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Can you prevent SQL injection attacks with stored procedures?

Can SQL injection attacks be prevented by using stored procedures? Unfortunately, no, says application security expert Dan Cornell.

If I use stored procedures, does that guarantee my application will be safe from SQL injection?
Unfortunately, no. SQL injection flaws exist when inputs passed to an application are supposed to be treated as data, but due to a failure to escape or filter those values, certain inputs containing SQL control characters are instead treated as code that is executed by the database server. This often happens when database queries are built up in Web applications from a combination of static text and unfiltered inputs from cookies or HTTP parameters.

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The benefit of using stored procedures in most cases is that it performs the escaping required so that the application treats inputs as data to be operated on rather than SQL code to be executed. For example, T-SQL code in the stored procedure might look like:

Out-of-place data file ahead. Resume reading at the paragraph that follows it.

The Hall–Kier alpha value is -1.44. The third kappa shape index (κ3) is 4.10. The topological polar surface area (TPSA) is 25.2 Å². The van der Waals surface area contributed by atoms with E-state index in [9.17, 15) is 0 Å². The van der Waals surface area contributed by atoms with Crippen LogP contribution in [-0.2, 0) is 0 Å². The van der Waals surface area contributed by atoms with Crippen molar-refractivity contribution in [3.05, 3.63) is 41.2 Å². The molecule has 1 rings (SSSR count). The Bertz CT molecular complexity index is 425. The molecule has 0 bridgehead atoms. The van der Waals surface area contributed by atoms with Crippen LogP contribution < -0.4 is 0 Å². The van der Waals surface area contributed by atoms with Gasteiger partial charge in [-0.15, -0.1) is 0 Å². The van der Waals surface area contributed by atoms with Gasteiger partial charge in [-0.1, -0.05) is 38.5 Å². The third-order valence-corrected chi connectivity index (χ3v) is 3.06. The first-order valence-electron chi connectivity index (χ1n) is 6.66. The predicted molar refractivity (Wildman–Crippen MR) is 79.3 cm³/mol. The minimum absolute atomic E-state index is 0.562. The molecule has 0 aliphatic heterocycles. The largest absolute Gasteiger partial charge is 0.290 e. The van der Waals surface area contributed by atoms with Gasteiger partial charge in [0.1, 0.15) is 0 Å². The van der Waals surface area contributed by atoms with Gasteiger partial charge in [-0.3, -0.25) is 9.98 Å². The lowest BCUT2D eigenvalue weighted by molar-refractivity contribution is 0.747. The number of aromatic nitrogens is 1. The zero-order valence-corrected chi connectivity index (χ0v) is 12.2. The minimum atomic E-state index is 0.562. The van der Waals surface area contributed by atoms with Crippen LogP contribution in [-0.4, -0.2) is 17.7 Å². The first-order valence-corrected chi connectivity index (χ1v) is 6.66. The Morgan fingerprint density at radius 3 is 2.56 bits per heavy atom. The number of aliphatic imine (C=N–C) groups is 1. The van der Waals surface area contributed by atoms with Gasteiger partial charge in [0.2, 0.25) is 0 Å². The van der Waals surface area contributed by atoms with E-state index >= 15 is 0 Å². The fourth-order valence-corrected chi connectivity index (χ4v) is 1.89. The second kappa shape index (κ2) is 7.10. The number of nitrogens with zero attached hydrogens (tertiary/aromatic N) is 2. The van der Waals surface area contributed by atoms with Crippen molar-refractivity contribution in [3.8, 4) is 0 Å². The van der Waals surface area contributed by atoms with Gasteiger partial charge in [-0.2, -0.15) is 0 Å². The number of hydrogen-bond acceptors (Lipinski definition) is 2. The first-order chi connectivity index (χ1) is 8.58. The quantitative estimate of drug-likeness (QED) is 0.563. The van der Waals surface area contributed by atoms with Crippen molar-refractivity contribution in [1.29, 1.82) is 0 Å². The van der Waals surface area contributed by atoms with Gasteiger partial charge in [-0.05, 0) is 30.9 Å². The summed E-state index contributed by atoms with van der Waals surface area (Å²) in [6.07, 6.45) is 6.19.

SELECT * FROM User where username = @username
In this case the database handles escaping any SQL control characters that might have been passed in with the @username parameter. The problem is that T-SQL code will also allow for the creation of queries from a combination of static text and user inputs. For example:
EXEC('SELECT * FROM User where userid = ' + @userid)
In this case, if the @userid parameter was something like:
12345 OR 1=1
It would still be possible for an attacker to execute a SQL injection attack -- even though stored procedures were in use.

Therefore, stored procedures can help to provide protection against SQL Injection attacks, but ultimately developers must understand the underlying causes of these vulnerabilities and build applications with the appropriate threats in mind.

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